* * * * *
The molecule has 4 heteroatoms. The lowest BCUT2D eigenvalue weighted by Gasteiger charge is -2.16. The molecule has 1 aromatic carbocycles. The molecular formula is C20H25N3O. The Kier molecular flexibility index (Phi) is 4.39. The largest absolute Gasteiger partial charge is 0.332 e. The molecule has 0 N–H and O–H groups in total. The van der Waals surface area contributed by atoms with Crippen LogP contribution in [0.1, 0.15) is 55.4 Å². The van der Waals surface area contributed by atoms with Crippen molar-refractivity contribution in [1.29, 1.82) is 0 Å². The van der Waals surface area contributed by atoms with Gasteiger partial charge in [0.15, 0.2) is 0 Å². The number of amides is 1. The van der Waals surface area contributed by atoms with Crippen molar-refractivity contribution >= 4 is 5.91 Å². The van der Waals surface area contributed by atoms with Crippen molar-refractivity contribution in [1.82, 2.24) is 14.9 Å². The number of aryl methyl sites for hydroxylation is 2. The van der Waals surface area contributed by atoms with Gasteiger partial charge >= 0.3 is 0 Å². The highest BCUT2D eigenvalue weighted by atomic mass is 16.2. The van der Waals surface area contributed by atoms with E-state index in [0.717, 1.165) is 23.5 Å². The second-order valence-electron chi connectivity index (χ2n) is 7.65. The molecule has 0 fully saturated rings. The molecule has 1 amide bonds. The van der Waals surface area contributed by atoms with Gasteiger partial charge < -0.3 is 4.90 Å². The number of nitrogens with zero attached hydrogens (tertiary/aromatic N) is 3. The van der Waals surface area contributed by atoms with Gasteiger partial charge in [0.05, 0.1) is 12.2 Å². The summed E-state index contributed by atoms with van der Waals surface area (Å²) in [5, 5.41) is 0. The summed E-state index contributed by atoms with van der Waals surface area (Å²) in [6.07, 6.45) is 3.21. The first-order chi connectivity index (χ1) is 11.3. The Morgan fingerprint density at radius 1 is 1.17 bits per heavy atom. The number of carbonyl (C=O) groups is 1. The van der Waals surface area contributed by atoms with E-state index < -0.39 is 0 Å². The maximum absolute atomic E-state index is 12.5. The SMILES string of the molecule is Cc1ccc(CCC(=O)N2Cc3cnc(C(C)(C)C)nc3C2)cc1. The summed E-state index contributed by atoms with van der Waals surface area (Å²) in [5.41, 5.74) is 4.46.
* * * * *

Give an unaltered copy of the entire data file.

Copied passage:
The molecule has 4 heteroatoms. The lowest BCUT2D eigenvalue weighted by Gasteiger charge is -2.16. The molecule has 1 aromatic carbocycles. The molecular formula is C20H25N3O. The Kier molecular flexibility index (Phi) is 4.39. The largest absolute Gasteiger partial charge is 0.332 e. The molecule has 0 N–H and O–H groups in total. The van der Waals surface area contributed by atoms with Crippen LogP contribution in [0.1, 0.15) is 55.4 Å². The van der Waals surface area contributed by atoms with Crippen molar-refractivity contribution in [1.29, 1.82) is 0 Å². The van der Waals surface area contributed by atoms with Gasteiger partial charge in [0.15, 0.2) is 0 Å². The number of amides is 1. The van der Waals surface area contributed by atoms with Crippen molar-refractivity contribution >= 4 is 5.91 Å². The van der Waals surface area contributed by atoms with Crippen molar-refractivity contribution in [1.82, 2.24) is 14.9 Å². The number of aryl methyl sites for hydroxylation is 2. The van der Waals surface area contributed by atoms with Gasteiger partial charge >= 0.3 is 0 Å². The highest BCUT2D eigenvalue weighted by atomic mass is 16.2. The van der Waals surface area contributed by atoms with E-state index in [0.717, 1.165) is 23.5 Å². The second-order valence-electron chi connectivity index (χ2n) is 7.65. The molecule has 0 fully saturated rings. The molecule has 1 amide bonds. The van der Waals surface area contributed by atoms with Gasteiger partial charge < -0.3 is 4.90 Å². The number of nitrogens with zero attached hydrogens (tertiary/aromatic N) is 3. The van der Waals surface area contributed by atoms with Gasteiger partial charge in [0.05, 0.1) is 12.2 Å². The summed E-state index contributed by atoms with van der Waals surface area (Å²) in [5, 5.41) is 0. The summed E-state index contributed by atoms with van der Waals surface area (Å²) in [6.07, 6.45) is 3.21. The first-order chi connectivity index (χ1) is 11.3. The Morgan fingerprint density at radius 1 is 1.17 bits per heavy atom. The number of carbonyl (C=O) groups is 1. The van der Waals surface area contributed by atoms with E-state index < -0.39 is 0 Å². The maximum absolute atomic E-state index is 12.5. The SMILES string of the molecule is Cc1ccc(CCC(=O)N2Cc3cnc(C(C)(C)C)nc3C2)cc1. The summed E-state index contributed by atoms with van der Waals surface area (Å²) in [5.41, 5.74) is 4.46.